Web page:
That said, if you have a variety or cultivar sweet potato, I would really wonder if it’s worth eating at all. If you bought it at a nursery or really any place other than the grocery store, it was probably started using fertilizers and pesticides, which have been passed on to your roots.
Once you’ve given the potatoes time to cure, you can store them in a dry, cool location, much like you would potatoes from the grocery store. Keep them in something breathable so humidity doesn’t accumulate; avoid moisture at all costs. Outdoor pits are not recommended in this case. Your target storage temperature should be around 55-60 degrees. If you’re thinking of keeping your sweet potatoes in your refrigerator, think again. Keeping them at such a low temperature will render the core solid and give you an “off” flavor. Check on the crop every couple weeks to cull out any that might be rotting. To that end, keep sweet potatoes away from other produce that might encourage sprouting.
Follow these instructions and you’ll be seeing healthy, plantable sweet potato tubers in the spring. Have a tip I might have missed or a story you could share?
You’re considering planting a potato vine (Solanum crispum)…GREAT! Potato vines are fairly simple to care for and make excellent additions to your garden. You’ll really appreciate the quick growth and beautiful flowers.
Or perhaps you already have a vine growing. Either way, here are 7 tips you must know if you plan to have potato vine in your garden space:
- During the plant’s first season, water regularly to allow water to penetrate deep and allow for a deep root system to develop. Afterward, you can get away with watering less frequently but make sure to let the water penetrate deeply.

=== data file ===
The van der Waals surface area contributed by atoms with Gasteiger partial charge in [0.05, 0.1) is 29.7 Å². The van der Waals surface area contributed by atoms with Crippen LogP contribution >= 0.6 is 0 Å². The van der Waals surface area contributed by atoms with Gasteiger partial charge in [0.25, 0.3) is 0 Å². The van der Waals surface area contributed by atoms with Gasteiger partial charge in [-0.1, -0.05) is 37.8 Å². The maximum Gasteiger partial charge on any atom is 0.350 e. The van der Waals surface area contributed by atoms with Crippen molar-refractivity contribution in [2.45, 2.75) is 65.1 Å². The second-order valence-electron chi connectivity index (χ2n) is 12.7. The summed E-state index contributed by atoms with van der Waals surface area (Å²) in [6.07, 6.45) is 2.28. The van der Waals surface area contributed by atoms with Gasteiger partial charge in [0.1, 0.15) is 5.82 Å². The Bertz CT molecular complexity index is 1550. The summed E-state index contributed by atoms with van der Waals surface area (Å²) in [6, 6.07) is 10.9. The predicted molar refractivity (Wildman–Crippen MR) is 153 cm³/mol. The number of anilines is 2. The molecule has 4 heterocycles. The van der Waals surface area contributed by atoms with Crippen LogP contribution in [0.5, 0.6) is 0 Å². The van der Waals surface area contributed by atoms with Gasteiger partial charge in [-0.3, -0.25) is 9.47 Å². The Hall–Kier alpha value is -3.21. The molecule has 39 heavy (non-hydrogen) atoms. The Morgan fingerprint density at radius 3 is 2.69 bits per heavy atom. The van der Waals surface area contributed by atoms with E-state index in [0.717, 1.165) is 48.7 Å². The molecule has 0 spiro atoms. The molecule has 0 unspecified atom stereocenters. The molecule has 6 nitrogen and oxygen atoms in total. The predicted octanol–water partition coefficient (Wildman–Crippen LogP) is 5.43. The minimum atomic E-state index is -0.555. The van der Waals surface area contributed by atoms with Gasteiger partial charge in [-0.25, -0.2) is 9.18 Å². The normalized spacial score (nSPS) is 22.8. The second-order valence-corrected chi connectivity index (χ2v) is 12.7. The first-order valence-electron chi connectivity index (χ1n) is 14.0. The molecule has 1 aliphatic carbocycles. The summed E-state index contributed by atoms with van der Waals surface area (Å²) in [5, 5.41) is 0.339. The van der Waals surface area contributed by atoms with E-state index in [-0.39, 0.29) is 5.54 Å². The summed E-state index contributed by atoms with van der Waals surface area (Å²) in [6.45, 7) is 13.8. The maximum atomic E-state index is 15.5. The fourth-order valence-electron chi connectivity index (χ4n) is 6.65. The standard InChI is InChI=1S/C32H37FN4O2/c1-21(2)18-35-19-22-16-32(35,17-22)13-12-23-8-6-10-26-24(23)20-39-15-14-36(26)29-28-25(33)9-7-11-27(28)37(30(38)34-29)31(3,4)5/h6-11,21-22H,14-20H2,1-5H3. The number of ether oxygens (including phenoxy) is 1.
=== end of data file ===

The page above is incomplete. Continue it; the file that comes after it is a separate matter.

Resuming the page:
- Make sure your plant gets plenty of sun, at least 6 hours of direct sun per day. The plant may need the shelter of a west or south-facing wall in cooler climates.
- Watch out for pests! The most common potato vine pests are aphids, thrips, spider mites, and whiteflies. Control the aphids with a natural household concoction of water, white mineral oil, and dish soap.
- Use a good organic fertilizer to provide necessary nutrients the soil might be lacking. I like Alaska Fish Fertilizer that you can buy at a big box store, but there are many to choose from.
- Fungus can be an issue in more humid climates; you might see powdery mildew or blight. Organic fungicide works well to combat these problems.
- Use a trellis to support the fresh growth, or consider an arbor.
- Prune annually to control its shape and promote next year’s growth, but not to the ground like some other vines.
Best of luck! Anything I missed? Let me know.
I’m hoping to have fun with this experiment. Now that it’s March, it’s time to start thinking about our summer gardens. Why not get started with home-grown sweet potato vine?